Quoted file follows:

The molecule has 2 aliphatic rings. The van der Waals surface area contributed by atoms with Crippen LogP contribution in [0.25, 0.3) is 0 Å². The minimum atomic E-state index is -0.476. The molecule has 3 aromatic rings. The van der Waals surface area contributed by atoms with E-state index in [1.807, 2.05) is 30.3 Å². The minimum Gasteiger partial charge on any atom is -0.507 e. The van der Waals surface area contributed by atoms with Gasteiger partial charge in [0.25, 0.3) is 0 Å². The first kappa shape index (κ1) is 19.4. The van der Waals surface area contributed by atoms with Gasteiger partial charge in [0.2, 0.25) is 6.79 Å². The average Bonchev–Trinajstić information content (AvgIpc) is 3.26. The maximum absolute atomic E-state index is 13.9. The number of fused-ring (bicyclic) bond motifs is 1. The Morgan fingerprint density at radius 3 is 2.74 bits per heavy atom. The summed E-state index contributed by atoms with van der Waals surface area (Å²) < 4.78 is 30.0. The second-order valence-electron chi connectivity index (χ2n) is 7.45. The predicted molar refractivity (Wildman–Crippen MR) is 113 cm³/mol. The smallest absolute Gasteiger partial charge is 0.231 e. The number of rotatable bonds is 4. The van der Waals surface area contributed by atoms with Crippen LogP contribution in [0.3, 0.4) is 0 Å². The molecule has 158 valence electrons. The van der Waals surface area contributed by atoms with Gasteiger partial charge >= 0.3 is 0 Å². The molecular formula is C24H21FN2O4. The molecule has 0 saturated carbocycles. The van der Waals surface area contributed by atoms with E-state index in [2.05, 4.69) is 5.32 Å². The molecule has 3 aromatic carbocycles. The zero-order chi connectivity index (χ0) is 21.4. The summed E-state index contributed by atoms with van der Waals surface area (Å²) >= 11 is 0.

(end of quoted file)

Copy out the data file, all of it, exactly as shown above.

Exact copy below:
The molecule has 2 aliphatic rings. The van der Waals surface area contributed by atoms with Crippen LogP contribution in [0.25, 0.3) is 0 Å². The minimum atomic E-state index is -0.476. The molecule has 3 aromatic rings. The van der Waals surface area contributed by atoms with E-state index in [1.807, 2.05) is 30.3 Å². The minimum Gasteiger partial charge on any atom is -0.507 e. The van der Waals surface area contributed by atoms with Gasteiger partial charge in [0.25, 0.3) is 0 Å². The first kappa shape index (κ1) is 19.4. The van der Waals surface area contributed by atoms with Gasteiger partial charge in [0.2, 0.25) is 6.79 Å². The average Bonchev–Trinajstić information content (AvgIpc) is 3.26. The maximum absolute atomic E-state index is 13.9. The number of fused-ring (bicyclic) bond motifs is 1. The Morgan fingerprint density at radius 3 is 2.74 bits per heavy atom. The summed E-state index contributed by atoms with van der Waals surface area (Å²) < 4.78 is 30.0. The second-order valence-electron chi connectivity index (χ2n) is 7.45. The predicted molar refractivity (Wildman–Crippen MR) is 113 cm³/mol. The smallest absolute Gasteiger partial charge is 0.231 e. The number of rotatable bonds is 4. The van der Waals surface area contributed by atoms with Crippen LogP contribution in [0.3, 0.4) is 0 Å². The molecule has 158 valence electrons. The van der Waals surface area contributed by atoms with Gasteiger partial charge >= 0.3 is 0 Å². The molecular formula is C24H21FN2O4. The molecule has 0 saturated carbocycles. The van der Waals surface area contributed by atoms with E-state index in [2.05, 4.69) is 5.32 Å². The molecule has 3 aromatic carbocycles. The zero-order chi connectivity index (χ0) is 21.4. The summed E-state index contributed by atoms with van der Waals surface area (Å²) >= 11 is 0.